Sunday, August 02, 2009

Voices From Above Silence a Cable TV Feud

From the New York Times, the inside scoop on the end of the Keith Olbermann/Bill O'Reilly war:

It was perhaps the fiercest media feud of the decade and by this year, their bosses had had enough. But it took a fellow television personality with a neutral perspective to help bring it to at least a temporary end.

At an off-the-record summit meeting for chief executives sponsored by Microsoft in mid-May, the PBS interviewer Charlie Rose asked Jeffrey Immelt, chairman of G.E., and his counterpart at the News Corporation, Rupert Murdoch, about the feud.

Both moguls expressed regret over the venomous culture between the networks and the increasingly personal nature of the barbs. Days later, even though the feud had increased the audience of both programs, their lieutenants arranged a cease-fire, according to four people who work at the companies and have direct knowledge of the deal.

In early June, the combat stopped, and MSNBC and Fox, for the most part, found other targets for their verbal missiles (Hello, CNN).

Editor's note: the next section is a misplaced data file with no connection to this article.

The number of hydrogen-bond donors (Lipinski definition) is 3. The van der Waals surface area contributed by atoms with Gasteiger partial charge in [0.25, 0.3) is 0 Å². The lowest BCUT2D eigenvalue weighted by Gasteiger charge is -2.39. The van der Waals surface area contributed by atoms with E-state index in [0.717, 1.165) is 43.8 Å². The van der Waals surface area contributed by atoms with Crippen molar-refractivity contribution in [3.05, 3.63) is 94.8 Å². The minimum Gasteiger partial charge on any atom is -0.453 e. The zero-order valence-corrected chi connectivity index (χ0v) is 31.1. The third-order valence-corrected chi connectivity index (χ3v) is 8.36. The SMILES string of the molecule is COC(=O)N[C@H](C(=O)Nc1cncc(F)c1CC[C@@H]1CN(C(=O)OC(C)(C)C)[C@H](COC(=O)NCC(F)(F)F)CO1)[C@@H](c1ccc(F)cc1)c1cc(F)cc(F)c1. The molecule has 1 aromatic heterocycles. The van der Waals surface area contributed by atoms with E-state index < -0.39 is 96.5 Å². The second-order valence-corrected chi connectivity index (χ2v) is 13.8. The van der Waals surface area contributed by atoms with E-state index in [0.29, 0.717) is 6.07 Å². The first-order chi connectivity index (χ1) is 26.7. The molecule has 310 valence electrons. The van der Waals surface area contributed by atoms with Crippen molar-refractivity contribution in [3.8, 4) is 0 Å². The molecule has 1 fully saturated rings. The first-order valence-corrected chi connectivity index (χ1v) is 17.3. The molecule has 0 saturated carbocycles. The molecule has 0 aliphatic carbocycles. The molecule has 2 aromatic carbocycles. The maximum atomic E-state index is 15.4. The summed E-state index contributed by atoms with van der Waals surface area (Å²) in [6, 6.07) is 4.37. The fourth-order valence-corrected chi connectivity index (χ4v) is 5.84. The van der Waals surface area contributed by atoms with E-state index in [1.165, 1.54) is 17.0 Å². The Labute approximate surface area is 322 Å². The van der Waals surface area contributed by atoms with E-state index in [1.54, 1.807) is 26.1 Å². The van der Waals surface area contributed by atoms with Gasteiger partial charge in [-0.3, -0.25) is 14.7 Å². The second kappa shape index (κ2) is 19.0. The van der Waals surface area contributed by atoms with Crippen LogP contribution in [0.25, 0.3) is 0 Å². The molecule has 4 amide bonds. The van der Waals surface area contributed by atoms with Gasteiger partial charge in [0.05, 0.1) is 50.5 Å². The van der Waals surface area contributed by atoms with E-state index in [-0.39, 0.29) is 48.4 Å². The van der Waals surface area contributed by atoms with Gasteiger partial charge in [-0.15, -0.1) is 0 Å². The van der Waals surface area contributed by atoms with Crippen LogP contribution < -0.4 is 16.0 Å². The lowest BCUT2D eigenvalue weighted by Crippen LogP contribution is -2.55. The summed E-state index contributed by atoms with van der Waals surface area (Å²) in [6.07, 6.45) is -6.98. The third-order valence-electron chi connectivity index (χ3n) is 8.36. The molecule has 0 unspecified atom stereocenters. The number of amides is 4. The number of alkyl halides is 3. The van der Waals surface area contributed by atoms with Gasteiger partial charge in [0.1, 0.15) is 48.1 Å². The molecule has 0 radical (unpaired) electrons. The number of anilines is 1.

“It was time to grow up,” a senior employee of one of the companies said.

More here.

Yeah, I was starting to wonder how long the free hookers and beer would last.

For a while there, I've been able to say that ideologically analyzing the corporate media landscape has, as of late, become more problematic: you can make your arguments one way or the other, but MSNBC really has morphed into the formerly imaginary "liberal media" that the right wing has been railing about for many years now. That is, the "liberal media," being pro-government and pro-big business, and therefore conservative, have never existed, except in the paranoid minds of conservatives. Since MSNBC hired Olbermann, Maddow, and now Ed Schultz, it's not so absolute anymore.

But this General Electric imposed "truce" between O'Reilly and Olbermann is a stark reminder that all this liberal television fun exists only as long as NBC's parent company, deeply entrenched within the military/industrial/entertainment complex, believes MSNBC's antics are both profitable and unthreatening to the corporate establishment. That is, this left-leaning TV news anomoly could be gone faster than you can say "Donohue," if G.E. decides it has become troublesome.

I mean, that's really the ultimate problem with corporate ownership of news reporting organizations: if you're too critical of the corporate business model or its interests, you get the axe. Apparently, going after Fox darling O'Reilly came close to that. So, poof, no more attacks on the big butthole.

Oh well. There's always listener and viewer supported Democracy Now fighting the good fight. No corporate influence there, I guarantee it.